Toshiba OCZ VX500 SATA SSD Review
By David Ramsey
Manufacturer: Toshiba America Electronic Components, Inc.
Product Name: OCZ VX500 MLC Solid State Drive
Part Number: VX500-25SAT3-512G
Prices: 128GB – $66.50, 256GB – $96.99, 512GB – $154.99, 1TB – $334.99 (Newegg)
Full Disclosure: Toshiba/OCZ provided the product sample used in this article.
OCZ Storage Solutions was acquired by Toshiba, and they’ve been repurposed as Toshiba’s consumer/enthusiast brand for solid state storage. Benchmark Reviews has previously tested both the budget OCZ Trion SSD and the premium OCZ RD400 m.2 PCIe SSD; the new VX500 represents the middle of Toshiba/OCZ’s SSD range. At the time of our reviews, the 512GB RD400 was $309.99 while the 480GB Trion 150 was $139.99; with a price of $154.99, the OCZ VX500 SSD is only slightly more than the budget Trion 150 (whose price has since dropped), but it’s still much less expensive than the RD400. Let’s see how the performance and features compare.
|NAND||Toshiba 15nm MLC Flash|
|Max. Read||Up to 550MB/sec|
|Max. Write||Up to 485MB/sec|
Solid State vs Hard Disk
Benchmark Reviews has championed SSDs over hard disks for many years, as we feel that even when prices were much higher than they are now, the superior performance was worth it. Now that SSD prices have come down dramatically, there’s little reason for any but the most basic computers to use a spinning hard disk as a primary drive.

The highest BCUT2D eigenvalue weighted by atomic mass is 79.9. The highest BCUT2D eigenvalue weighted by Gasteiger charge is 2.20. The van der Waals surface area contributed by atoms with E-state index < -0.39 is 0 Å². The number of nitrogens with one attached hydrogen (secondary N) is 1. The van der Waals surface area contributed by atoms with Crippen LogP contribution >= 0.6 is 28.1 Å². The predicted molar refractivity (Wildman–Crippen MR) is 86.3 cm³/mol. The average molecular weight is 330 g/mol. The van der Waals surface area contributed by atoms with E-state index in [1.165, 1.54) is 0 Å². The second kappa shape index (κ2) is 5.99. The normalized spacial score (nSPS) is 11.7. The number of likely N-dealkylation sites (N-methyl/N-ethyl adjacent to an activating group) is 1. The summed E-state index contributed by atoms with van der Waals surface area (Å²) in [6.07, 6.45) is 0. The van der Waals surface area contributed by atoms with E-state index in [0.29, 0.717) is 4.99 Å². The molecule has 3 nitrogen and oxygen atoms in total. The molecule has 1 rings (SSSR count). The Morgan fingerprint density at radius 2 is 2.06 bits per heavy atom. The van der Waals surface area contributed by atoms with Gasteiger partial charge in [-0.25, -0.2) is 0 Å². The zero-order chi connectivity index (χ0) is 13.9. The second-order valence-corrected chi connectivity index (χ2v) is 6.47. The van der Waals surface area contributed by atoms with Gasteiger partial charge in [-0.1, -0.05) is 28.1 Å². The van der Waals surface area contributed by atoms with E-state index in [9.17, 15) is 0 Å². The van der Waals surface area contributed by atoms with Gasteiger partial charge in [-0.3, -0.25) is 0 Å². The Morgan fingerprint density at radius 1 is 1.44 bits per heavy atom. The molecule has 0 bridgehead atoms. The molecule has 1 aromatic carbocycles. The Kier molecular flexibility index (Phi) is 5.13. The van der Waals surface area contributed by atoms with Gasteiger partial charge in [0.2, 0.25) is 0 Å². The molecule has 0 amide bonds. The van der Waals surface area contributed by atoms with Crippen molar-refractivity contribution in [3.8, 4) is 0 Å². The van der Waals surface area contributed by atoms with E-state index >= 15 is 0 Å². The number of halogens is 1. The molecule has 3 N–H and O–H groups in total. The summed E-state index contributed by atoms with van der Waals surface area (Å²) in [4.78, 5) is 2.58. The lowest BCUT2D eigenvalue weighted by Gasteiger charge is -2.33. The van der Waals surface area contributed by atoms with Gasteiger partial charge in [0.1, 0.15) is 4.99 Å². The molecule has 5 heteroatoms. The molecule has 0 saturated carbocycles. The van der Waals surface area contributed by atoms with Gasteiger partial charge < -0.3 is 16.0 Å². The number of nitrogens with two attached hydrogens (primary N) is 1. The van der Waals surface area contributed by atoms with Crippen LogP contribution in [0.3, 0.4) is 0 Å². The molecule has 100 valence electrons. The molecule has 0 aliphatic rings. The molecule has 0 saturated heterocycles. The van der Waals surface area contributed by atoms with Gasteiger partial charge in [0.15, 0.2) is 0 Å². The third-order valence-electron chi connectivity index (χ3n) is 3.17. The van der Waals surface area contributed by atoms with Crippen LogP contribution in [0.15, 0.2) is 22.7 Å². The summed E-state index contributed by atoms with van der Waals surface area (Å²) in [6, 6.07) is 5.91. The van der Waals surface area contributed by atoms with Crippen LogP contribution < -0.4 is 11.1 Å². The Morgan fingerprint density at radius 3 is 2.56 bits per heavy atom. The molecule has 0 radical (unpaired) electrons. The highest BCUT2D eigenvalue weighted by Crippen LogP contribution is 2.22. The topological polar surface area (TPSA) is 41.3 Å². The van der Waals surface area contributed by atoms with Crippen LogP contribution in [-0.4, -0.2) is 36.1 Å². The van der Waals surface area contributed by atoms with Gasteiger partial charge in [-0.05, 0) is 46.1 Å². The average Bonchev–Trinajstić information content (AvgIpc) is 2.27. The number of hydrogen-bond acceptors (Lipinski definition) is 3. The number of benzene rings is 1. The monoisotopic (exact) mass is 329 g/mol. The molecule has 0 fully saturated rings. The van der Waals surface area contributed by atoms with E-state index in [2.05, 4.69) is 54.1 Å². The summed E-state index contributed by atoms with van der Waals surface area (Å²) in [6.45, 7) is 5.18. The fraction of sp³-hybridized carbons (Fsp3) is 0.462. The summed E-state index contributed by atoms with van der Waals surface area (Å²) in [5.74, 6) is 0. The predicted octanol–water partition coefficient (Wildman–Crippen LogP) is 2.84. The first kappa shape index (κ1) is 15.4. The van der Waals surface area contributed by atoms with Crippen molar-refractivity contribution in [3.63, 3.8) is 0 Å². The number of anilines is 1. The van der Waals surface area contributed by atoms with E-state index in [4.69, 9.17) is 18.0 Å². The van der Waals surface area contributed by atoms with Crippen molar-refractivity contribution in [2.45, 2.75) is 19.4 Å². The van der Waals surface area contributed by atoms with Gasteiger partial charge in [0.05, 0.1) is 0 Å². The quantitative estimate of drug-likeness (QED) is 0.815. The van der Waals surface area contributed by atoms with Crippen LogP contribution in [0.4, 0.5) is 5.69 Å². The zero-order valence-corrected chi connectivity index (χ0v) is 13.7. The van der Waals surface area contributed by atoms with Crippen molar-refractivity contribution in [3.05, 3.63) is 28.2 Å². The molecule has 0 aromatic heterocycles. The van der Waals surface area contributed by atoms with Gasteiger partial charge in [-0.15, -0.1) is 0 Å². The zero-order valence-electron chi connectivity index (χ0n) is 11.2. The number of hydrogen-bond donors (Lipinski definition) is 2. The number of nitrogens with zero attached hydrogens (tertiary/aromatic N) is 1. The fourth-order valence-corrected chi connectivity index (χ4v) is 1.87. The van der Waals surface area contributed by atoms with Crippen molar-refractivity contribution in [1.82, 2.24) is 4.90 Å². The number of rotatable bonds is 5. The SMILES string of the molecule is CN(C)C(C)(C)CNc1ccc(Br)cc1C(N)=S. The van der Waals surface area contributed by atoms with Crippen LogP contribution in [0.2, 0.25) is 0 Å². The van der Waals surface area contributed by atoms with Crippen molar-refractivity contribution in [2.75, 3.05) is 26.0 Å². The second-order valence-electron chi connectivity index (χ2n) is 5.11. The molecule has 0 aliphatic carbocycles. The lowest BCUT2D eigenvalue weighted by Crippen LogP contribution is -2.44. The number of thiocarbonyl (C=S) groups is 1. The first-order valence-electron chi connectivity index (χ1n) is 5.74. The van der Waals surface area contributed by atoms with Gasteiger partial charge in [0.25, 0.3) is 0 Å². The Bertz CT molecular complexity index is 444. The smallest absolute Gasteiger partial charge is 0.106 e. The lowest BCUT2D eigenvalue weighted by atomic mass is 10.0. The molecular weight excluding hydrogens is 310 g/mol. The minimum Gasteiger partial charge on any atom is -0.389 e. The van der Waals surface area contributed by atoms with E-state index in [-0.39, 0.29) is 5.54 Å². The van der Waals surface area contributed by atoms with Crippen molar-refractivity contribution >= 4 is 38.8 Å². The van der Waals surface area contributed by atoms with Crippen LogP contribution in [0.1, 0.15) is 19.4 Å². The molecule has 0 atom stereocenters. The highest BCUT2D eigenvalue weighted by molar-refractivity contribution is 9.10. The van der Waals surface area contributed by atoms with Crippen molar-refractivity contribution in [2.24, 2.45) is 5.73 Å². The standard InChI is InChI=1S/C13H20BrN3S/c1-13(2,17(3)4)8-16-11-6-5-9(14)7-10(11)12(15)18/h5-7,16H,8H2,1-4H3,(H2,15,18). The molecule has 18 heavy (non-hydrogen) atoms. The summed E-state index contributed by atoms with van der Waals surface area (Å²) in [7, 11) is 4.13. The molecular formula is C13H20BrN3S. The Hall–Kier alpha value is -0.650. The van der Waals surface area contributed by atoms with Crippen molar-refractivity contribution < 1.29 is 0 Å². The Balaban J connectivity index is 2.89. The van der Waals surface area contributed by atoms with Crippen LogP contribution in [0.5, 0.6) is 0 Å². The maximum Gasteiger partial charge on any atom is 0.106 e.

However, we’re now in the middle of another transition: within the last 18 months or so, standard SATA SSDs have all run up against what used to be the performance province of only the higher-end drives: the bandwidth limitations of the SATA interface. This means that no matter how fast your SSD is, you’re never going to see more than about 550MB/s transfer rates unless you stripe multiple drives together in RAID 0.
The solution, of course, is to move from SATA to PCI-E and to replace the AHCI protocol with the newer NvME protocol. However, while PCI-E drives offer much better performance, they’re significantly more expensive than SATA drives, and in most consumer workloads the extra performance makes little difference. We expect SATA drives to make up the bulk of the SSD market for at least a couple more years.